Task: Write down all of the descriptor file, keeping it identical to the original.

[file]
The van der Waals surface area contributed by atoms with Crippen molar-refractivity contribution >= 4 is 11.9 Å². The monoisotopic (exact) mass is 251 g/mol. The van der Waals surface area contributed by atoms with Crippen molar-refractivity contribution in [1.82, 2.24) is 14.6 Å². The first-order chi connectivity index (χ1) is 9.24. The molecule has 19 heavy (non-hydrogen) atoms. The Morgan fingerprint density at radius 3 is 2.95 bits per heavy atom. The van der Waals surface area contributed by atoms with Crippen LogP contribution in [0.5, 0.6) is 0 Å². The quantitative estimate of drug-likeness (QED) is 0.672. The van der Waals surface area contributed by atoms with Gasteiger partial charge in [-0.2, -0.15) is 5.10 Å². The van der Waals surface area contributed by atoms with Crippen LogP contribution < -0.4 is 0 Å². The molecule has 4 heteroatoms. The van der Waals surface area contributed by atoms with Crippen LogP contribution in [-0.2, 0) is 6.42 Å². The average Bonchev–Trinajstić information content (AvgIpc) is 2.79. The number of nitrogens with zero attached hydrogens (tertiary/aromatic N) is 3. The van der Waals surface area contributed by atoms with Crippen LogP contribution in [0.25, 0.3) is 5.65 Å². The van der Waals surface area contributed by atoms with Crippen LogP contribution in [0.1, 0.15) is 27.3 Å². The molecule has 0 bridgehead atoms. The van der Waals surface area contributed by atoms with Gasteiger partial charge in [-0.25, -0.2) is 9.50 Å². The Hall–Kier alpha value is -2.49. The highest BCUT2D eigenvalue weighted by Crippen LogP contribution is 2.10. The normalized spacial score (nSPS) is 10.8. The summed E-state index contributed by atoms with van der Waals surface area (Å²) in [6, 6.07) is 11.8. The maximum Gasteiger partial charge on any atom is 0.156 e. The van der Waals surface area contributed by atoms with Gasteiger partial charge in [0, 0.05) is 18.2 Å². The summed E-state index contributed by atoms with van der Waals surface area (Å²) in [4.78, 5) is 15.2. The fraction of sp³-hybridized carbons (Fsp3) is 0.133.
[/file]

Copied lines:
The van der Waals surface area contributed by atoms with Crippen molar-refractivity contribution >= 4 is 11.9 Å². The monoisotopic (exact) mass is 251 g/mol. The van der Waals surface area contributed by atoms with Crippen molar-refractivity contribution in [1.82, 2.24) is 14.6 Å². The first-order chi connectivity index (χ1) is 9.24. The molecule has 19 heavy (non-hydrogen) atoms. The Morgan fingerprint density at radius 3 is 2.95 bits per heavy atom. The van der Waals surface area contributed by atoms with Crippen LogP contribution in [0.5, 0.6) is 0 Å². The quantitative estimate of drug-likeness (QED) is 0.672. The van der Waals surface area contributed by atoms with Gasteiger partial charge in [-0.2, -0.15) is 5.10 Å². The van der Waals surface area contributed by atoms with Crippen LogP contribution < -0.4 is 0 Å². The molecule has 4 heteroatoms. The van der Waals surface area contributed by atoms with Crippen LogP contribution in [-0.2, 0) is 6.42 Å². The average Bonchev–Trinajstić information content (AvgIpc) is 2.79. The number of nitrogens with zero attached hydrogens (tertiary/aromatic N) is 3. The van der Waals surface area contributed by atoms with Crippen LogP contribution in [0.25, 0.3) is 5.65 Å². The van der Waals surface area contributed by atoms with Crippen LogP contribution in [0.1, 0.15) is 27.3 Å². The molecule has 0 bridgehead atoms. The van der Waals surface area contributed by atoms with Gasteiger partial charge in [-0.25, -0.2) is 9.50 Å². The Hall–Kier alpha value is -2.49. The highest BCUT2D eigenvalue weighted by Crippen LogP contribution is 2.10. The normalized spacial score (nSPS) is 10.8. The summed E-state index contributed by atoms with van der Waals surface area (Å²) in [6, 6.07) is 11.8. The maximum Gasteiger partial charge on any atom is 0.156 e. The van der Waals surface area contributed by atoms with Gasteiger partial charge in [0, 0.05) is 18.2 Å². The summed E-state index contributed by atoms with van der Waals surface area (Å²) in [4.78, 5) is 15.2. The fraction of sp³-hybridized carbons (Fsp3) is 0.133.